Why were we silent for nine months as we awaited sums of money that, to us, make or break our ability to pay the rent? For me, the story of the Beethoven Festival is a story of vulnerability: my own individual vulnerability, that of my colleagues, and that of our entire musical community.
Sam Scranton’s Detritivore is an evening-length ensemble work that is both theatrical and restrained, simultaneously epic and intimate, and was so absorbing that I could not write about it without participating in the reverberations of the piece itself.
Matt Pakulski, the founder of new Chicago record label FPE, discusses his wide-ranging tastes, his approach to the curation and creation of musical objects, and the label’s first release—an album from Nicole Mitchell’s Black Earth Ensemble.
For her most recent commissioning project, composer and pianist Joann Cho invited a large group of composers to write a solo piano piece for her and asked them to write their piece “for children.”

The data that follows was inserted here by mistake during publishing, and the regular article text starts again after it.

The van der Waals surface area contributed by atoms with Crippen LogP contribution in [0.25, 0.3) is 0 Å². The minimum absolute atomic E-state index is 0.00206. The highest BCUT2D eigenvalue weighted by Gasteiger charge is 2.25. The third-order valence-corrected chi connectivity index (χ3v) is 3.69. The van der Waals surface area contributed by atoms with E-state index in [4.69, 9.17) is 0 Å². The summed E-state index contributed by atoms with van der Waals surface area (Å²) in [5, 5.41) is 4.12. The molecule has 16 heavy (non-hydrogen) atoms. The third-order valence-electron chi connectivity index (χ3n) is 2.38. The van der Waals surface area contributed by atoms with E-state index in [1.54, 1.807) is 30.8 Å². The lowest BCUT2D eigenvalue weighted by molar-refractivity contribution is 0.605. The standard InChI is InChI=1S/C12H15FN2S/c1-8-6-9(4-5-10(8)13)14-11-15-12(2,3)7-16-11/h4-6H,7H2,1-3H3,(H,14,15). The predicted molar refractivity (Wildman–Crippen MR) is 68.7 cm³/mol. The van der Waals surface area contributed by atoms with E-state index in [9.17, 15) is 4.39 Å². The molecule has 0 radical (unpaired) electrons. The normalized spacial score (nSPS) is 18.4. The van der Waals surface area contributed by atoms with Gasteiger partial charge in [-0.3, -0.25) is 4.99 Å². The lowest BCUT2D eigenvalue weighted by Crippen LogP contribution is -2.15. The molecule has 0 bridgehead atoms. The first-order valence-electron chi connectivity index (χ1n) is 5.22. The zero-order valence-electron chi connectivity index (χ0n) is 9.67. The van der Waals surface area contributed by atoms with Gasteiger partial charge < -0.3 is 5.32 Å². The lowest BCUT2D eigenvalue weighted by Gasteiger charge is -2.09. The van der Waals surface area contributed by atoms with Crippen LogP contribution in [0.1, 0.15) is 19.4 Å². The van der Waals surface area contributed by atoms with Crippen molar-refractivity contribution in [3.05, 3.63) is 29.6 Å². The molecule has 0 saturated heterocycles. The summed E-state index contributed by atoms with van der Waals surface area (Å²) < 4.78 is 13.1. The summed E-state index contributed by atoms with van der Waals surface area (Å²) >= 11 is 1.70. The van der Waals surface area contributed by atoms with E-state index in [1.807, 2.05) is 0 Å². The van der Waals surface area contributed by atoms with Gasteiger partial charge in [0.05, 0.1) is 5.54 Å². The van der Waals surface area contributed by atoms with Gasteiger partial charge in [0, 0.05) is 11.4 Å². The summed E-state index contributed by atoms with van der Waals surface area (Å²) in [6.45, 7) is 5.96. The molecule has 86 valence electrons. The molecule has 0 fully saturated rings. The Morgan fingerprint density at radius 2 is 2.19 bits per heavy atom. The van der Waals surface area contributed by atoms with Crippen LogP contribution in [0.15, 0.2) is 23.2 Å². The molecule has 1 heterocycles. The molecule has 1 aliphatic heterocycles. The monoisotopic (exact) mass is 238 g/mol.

We musicians know that silence is as precious as sound itself. But we also, like most human beings, fear the idea of a long silence. Is it safe—is it even possible—to pause our perpetual inner soundtrack and be truly alone with our chaotic thoughts, our chaotic selves?
The Affordable Care Act made maternity coverage more accessible for freelance musicians. But is contemporary music—its career arcs, social scenes, traditions, and infrastructure—ready for a baby boom?
Valentine’s Day is here, and for contemporary music enthusiasts, it can be hard to compile the proper playlist. From openhearted to kinky, we’ve got some pretty wide-ranging ideas of what romance is. Without further ado, here’s your 2014 playlist of avant-garde baby-makin’ music.
Chicago-based cellist Chris Wild’s onstage presence is intense and contemplative, so it comes as no surprise that Abhanden presents six works which, in radically different ways, explore intimate and interior worlds.
What was your biggest musical challenge of 2013? What was your favorite record, or favorite thing to listen to, this year? What are you most looking forward to in 2014? Seven Chicago musicians share the best of the year that was and prepare for the challenges ahead.
Chicago-based composer Carolyn O’Brien’s path to becoming a composer wasn’t a typical one. She taught in public schools for ten years before she took her first composition lesson at 32, disappointed with the contemporary music repertoire for public school students and imagining she might create music for that medium. She’s now is a doctoral candidate at Northwestern University